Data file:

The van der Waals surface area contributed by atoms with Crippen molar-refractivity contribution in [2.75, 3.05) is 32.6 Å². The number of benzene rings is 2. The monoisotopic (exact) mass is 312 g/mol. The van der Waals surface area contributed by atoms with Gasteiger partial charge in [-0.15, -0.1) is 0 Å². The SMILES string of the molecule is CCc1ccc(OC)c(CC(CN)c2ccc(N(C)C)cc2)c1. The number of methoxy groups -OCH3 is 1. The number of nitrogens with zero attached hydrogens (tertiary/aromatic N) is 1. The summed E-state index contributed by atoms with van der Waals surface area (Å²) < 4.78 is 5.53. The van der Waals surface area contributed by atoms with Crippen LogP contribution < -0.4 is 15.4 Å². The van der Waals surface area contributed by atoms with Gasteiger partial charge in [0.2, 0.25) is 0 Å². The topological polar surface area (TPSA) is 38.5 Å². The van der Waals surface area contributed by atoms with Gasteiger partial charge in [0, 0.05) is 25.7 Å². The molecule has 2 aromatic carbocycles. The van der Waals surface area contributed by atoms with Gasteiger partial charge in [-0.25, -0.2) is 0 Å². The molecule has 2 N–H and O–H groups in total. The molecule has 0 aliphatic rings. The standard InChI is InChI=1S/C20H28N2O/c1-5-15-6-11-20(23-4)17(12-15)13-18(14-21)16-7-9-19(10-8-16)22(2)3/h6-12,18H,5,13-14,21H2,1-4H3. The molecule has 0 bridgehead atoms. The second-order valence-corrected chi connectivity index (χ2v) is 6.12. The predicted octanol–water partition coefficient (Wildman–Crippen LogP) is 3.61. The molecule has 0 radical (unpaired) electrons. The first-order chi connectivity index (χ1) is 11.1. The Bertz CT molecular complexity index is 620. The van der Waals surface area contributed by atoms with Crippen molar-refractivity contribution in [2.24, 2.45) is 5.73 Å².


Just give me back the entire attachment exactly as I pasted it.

The van der Waals surface area contributed by atoms with Crippen molar-refractivity contribution in [2.75, 3.05) is 32.6 Å². The number of benzene rings is 2. The monoisotopic (exact) mass is 312 g/mol. The van der Waals surface area contributed by atoms with Gasteiger partial charge in [-0.15, -0.1) is 0 Å². The SMILES string of the molecule is CCc1ccc(OC)c(CC(CN)c2ccc(N(C)C)cc2)c1. The number of methoxy groups -OCH3 is 1. The number of nitrogens with zero attached hydrogens (tertiary/aromatic N) is 1. The summed E-state index contributed by atoms with van der Waals surface area (Å²) < 4.78 is 5.53. The van der Waals surface area contributed by atoms with Crippen LogP contribution < -0.4 is 15.4 Å². The van der Waals surface area contributed by atoms with Gasteiger partial charge in [0.2, 0.25) is 0 Å². The topological polar surface area (TPSA) is 38.5 Å². The van der Waals surface area contributed by atoms with Gasteiger partial charge in [0, 0.05) is 25.7 Å². The molecule has 2 aromatic carbocycles. The van der Waals surface area contributed by atoms with Gasteiger partial charge in [-0.25, -0.2) is 0 Å². The molecule has 2 N–H and O–H groups in total. The molecule has 0 aliphatic rings. The standard InChI is InChI=1S/C20H28N2O/c1-5-15-6-11-20(23-4)17(12-15)13-18(14-21)16-7-9-19(10-8-16)22(2)3/h6-12,18H,5,13-14,21H2,1-4H3. The molecule has 0 bridgehead atoms. The second-order valence-corrected chi connectivity index (χ2v) is 6.12. The predicted octanol–water partition coefficient (Wildman–Crippen LogP) is 3.61. The molecule has 0 radical (unpaired) electrons. The first-order chi connectivity index (χ1) is 11.1. The Bertz CT molecular complexity index is 620. The van der Waals surface area contributed by atoms with Crippen molar-refractivity contribution in [2.24, 2.45) is 5.73 Å².